Ochsner v. Deutsche Boerse Systems Inc.

Filing 9

MEMORANDUM Order : Defendant's entire responsive pleading is stricken (without prejudice, except for matters that have been stricken here unconditionally). Leave is of course granted to file an Amended Answer and ADs on or before 10/28/2016. Signed by the Honorable Milton I. Shadur on 10/11/2016:Mailed notice(jms, )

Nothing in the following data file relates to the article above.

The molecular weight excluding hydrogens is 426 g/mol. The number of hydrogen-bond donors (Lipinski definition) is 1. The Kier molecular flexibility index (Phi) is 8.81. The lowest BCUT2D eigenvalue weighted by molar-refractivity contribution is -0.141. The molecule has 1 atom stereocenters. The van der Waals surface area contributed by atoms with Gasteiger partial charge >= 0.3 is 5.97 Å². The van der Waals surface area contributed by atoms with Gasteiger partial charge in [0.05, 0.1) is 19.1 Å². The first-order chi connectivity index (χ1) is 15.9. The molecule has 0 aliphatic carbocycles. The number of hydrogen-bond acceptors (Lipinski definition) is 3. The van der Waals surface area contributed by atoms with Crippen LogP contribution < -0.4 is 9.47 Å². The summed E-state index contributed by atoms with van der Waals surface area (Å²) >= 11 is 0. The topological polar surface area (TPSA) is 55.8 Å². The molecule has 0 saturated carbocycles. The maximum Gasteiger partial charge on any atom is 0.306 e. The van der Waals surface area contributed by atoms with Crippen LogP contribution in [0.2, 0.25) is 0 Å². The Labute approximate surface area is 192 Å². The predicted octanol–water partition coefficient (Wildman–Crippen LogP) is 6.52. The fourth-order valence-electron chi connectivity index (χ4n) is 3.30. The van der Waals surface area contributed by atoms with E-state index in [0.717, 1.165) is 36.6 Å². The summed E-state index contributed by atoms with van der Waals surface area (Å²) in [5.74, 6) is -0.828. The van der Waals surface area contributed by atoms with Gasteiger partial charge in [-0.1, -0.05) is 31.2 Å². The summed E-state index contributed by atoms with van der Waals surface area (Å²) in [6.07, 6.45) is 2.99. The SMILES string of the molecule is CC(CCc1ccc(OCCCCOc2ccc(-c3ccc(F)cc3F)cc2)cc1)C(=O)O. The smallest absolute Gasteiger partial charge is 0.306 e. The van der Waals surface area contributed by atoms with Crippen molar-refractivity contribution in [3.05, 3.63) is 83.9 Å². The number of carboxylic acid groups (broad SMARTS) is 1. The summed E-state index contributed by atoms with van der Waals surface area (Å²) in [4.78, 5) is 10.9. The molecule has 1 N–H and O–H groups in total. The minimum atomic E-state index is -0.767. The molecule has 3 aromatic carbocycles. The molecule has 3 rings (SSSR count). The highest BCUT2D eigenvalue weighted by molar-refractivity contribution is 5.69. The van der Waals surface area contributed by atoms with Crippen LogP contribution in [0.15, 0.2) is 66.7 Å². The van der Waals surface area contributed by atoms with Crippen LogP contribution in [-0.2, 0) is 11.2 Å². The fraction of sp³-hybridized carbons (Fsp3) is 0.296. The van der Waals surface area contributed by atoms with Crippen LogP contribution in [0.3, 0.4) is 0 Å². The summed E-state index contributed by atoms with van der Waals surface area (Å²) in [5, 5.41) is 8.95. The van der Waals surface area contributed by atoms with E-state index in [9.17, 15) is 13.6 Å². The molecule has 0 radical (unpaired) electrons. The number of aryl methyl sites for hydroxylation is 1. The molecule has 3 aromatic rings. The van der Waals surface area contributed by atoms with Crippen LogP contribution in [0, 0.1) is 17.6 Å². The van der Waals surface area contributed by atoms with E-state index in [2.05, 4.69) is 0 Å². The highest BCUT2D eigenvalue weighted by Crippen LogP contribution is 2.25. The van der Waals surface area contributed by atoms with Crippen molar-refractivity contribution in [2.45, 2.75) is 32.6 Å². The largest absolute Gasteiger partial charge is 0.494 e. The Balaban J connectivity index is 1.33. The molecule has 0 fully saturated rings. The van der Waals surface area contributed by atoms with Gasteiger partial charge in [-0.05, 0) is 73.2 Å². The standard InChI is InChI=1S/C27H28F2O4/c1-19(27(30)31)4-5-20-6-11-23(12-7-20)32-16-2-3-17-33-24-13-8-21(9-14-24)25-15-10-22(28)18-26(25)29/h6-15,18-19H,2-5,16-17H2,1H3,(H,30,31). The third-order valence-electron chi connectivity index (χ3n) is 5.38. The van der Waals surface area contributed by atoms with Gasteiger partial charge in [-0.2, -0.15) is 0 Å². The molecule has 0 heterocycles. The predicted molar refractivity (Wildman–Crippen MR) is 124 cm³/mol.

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IN THE UNITED STATES DISTRICT COURT FOR THE NORTHERN DISTRICT OF ILLINOIS EASTERN DIVISION CHRISTIAN OCHSNER, Plaintiff, v. DEUTSCHE BOERSE SYSTEMS INC., Defendant. ) ) ) ) ) ) ) ) ) Case No. 16 C 8888 MEMORANDUM ORDER Deutsche Boerse Systems Inc. ("DBS") has filed its Answer to the Complaint of employment discrimination filed against it by its ex-employee Christian Ochsner ("Ochsner"). This memorandum order is issued sua sponte because DBS' counsel has engaged in the all-too-common practice of inappropriately overtechnical pleading that tends to defeat the notice pleading purpose established by the Federal Rules of Civil Procedure ("Rules"). What follows may not be exhaustive, but it suffices to require a total do-over by DBS' counsel. For one thing, counsel repeatedly responds to all of the allegations in a paragraph of Ochsner's Complaint and then concludes the response with a meaningless denial of "the remaining allegations in Paragraph --." See, for example, Answer ¶¶ 2, 3, 4, 5, 12 and 13 -- and the list goes on. Because such purposed denials leave the reader in the dark as to what (if anything) is in dispute, that usage must be abandoned. Next, counsel on occasion inserts a disclaimer, or perhaps some volunteered assertion, in purported response to a nonexistent allegation in a Complaint paragraph. For example, Answer ¶ 7 includes this gratuitous statement even though Complaint ¶ 7 says nothing about a claimed exhaustion of administrative remedies: DBS denies that plaintiff exhausted administrative remedies for all of the allegations in the instant Complaint. Although the matters already referred to are merely examples -- as stated earlier, they are not intended to be exhaustive -- they should assist in enabling DBS' counsel to take a fresh look at the responsive pleading and reshape it in a constructive way. In so doing, counsel should also engage in a comparable reconsideration of some problematic aspects of several of the affirmative defenses ("ADs") that follow the Answer itself: 1. AD 1 asserts a statute of limitations bar, but it is predicated on this mistaken premise: Only allegations based upon events that occurred more than 300 days before August 19, 2016, 1 i.e., October 24, 2015, may be considered timely and properly brought before this Court. It is course true that allegations as to such earlier events are not themselves actionable, but they may certainly be relevant toward proof of DBS' allegedly discriminatory intent (or perhaps other aspects of Ochsner's proof). AD 1 is accordingly stricken. 2. Because AD 2 asserts that Ochsner's allegations that he was subjected to a hostile work environment "are outside the scope of his EEOC charge of discrimination," while the Complaint has not attached a copy of that charge, AD 2 remains in the case. Under the circumstances, of course, no substantive view is expressed on that issue by this Court. 1 [Footnote by this Court] That was the date of receipt of EEOC's right-to-sue letter. -2- 3. AD 3 challenges the Complaint's naming of DBS alone as defendant on the ground that Ochsner "was not an employee of DBS until June 28, 2016." But with the allegations of the Complaint taken as true (as is required for AD purposes), for now it must be assumed U.S. Exchange Holding, Inc. operated on an integrated basis with DBS. Again that poses a factual issue, and AD 3 is accordingly left in place as well. 4. AD 4 asserts in part that Ochsner "voluntarily resigned his employment with DBS," an untenable assertion in light of the Complaint's allegations. DBS also alleges alternatively that Ochsner "has waived any claim" for lost wages and benefits because he has not alleged attempted mitigation -- an assertion that stands the doctrine of mitigation on its head. Hence AD 4 is stricken too. 5. AD 5 asserts a failure on Ochsner's part to take advantage of DBS' procedures in dealing with claims of discrimination. That AD may remain for now, once again with no expression on the part of this Court as to its merits. 6. Finally, AD 6 asserts DBS' good faith and reasonableness, but that is at odds with Ochsner's allegations -- which, it must be remembered, are taken as true for AD purposes. Accordingly AD 6 is stricken. There is more, but the point made earlier is that the fundamental function of federal pleading is to clarify just what things are and what things are not in issue between the litigants. Accordingly DBS' counsel are ordered to return to the drawing board to reshape its responsive -3- pleading in a way that serves that purpose. Because there are so many matters in DBS' Answer and ADs that require further consideration and reshaping, and to facilitate the reader's ability to look to a single pleading, DBS' entire responsive pleading is stricken (without prejudice, except for matters that have been stricken here unconditionally). Leave is of course granted to file an Amended Answer and ADs on or before October 28, 2016. __________________________________________ Milton I. Shadur Senior United States District Judge Date: October 11, 2016 -4-

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